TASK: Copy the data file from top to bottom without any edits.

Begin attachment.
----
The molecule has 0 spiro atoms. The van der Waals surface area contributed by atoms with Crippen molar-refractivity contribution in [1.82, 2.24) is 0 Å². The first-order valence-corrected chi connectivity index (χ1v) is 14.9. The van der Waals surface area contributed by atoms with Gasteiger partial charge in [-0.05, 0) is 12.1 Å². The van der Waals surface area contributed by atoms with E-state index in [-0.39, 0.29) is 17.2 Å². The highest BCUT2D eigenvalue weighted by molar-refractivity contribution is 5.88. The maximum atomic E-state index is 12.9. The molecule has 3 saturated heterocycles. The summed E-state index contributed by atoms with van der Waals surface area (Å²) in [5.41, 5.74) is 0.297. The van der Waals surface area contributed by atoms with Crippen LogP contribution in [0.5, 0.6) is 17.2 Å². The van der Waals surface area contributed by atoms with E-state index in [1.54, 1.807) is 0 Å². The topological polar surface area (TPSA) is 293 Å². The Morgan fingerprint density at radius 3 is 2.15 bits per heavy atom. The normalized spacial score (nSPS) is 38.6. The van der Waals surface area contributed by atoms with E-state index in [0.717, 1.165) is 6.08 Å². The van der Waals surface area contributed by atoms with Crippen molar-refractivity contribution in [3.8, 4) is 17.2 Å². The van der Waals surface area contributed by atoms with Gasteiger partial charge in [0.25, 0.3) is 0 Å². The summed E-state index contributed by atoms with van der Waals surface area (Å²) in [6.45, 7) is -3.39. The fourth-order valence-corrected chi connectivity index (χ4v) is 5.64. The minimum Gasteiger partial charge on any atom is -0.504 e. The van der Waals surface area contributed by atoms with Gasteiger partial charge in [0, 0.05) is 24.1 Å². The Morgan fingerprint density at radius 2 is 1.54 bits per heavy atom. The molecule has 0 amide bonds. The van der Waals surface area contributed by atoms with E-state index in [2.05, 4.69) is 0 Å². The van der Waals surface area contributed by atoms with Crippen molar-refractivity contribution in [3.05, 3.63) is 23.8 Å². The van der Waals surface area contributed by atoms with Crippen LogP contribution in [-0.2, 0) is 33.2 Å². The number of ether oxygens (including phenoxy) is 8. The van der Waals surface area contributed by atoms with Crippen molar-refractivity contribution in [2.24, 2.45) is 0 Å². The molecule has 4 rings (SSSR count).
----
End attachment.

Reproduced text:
The molecule has 0 spiro atoms. The van der Waals surface area contributed by atoms with Crippen molar-refractivity contribution in [1.82, 2.24) is 0 Å². The first-order valence-corrected chi connectivity index (χ1v) is 14.9. The van der Waals surface area contributed by atoms with Gasteiger partial charge in [-0.05, 0) is 12.1 Å². The van der Waals surface area contributed by atoms with E-state index in [-0.39, 0.29) is 17.2 Å². The highest BCUT2D eigenvalue weighted by molar-refractivity contribution is 5.88. The maximum atomic E-state index is 12.9. The molecule has 3 saturated heterocycles. The summed E-state index contributed by atoms with van der Waals surface area (Å²) in [5.41, 5.74) is 0.297. The van der Waals surface area contributed by atoms with Crippen LogP contribution in [0.5, 0.6) is 17.2 Å². The van der Waals surface area contributed by atoms with E-state index in [1.54, 1.807) is 0 Å². The topological polar surface area (TPSA) is 293 Å². The Morgan fingerprint density at radius 3 is 2.15 bits per heavy atom. The normalized spacial score (nSPS) is 38.6. The van der Waals surface area contributed by atoms with E-state index in [0.717, 1.165) is 6.08 Å². The van der Waals surface area contributed by atoms with Crippen molar-refractivity contribution in [3.8, 4) is 17.2 Å². The van der Waals surface area contributed by atoms with Gasteiger partial charge in [0.25, 0.3) is 0 Å². The summed E-state index contributed by atoms with van der Waals surface area (Å²) in [6.45, 7) is -3.39. The fourth-order valence-corrected chi connectivity index (χ4v) is 5.64. The minimum Gasteiger partial charge on any atom is -0.504 e. The van der Waals surface area contributed by atoms with Gasteiger partial charge in [0, 0.05) is 24.1 Å². The Morgan fingerprint density at radius 2 is 1.54 bits per heavy atom. The molecule has 0 amide bonds. The van der Waals surface area contributed by atoms with E-state index in [2.05, 4.69) is 0 Å². The van der Waals surface area contributed by atoms with Crippen molar-refractivity contribution in [3.05, 3.63) is 23.8 Å². The van der Waals surface area contributed by atoms with Crippen LogP contribution in [-0.2, 0) is 33.2 Å². The number of ether oxygens (including phenoxy) is 8. The van der Waals surface area contributed by atoms with Crippen molar-refractivity contribution in [2.24, 2.45) is 0 Å². The molecule has 4 rings (SSSR count).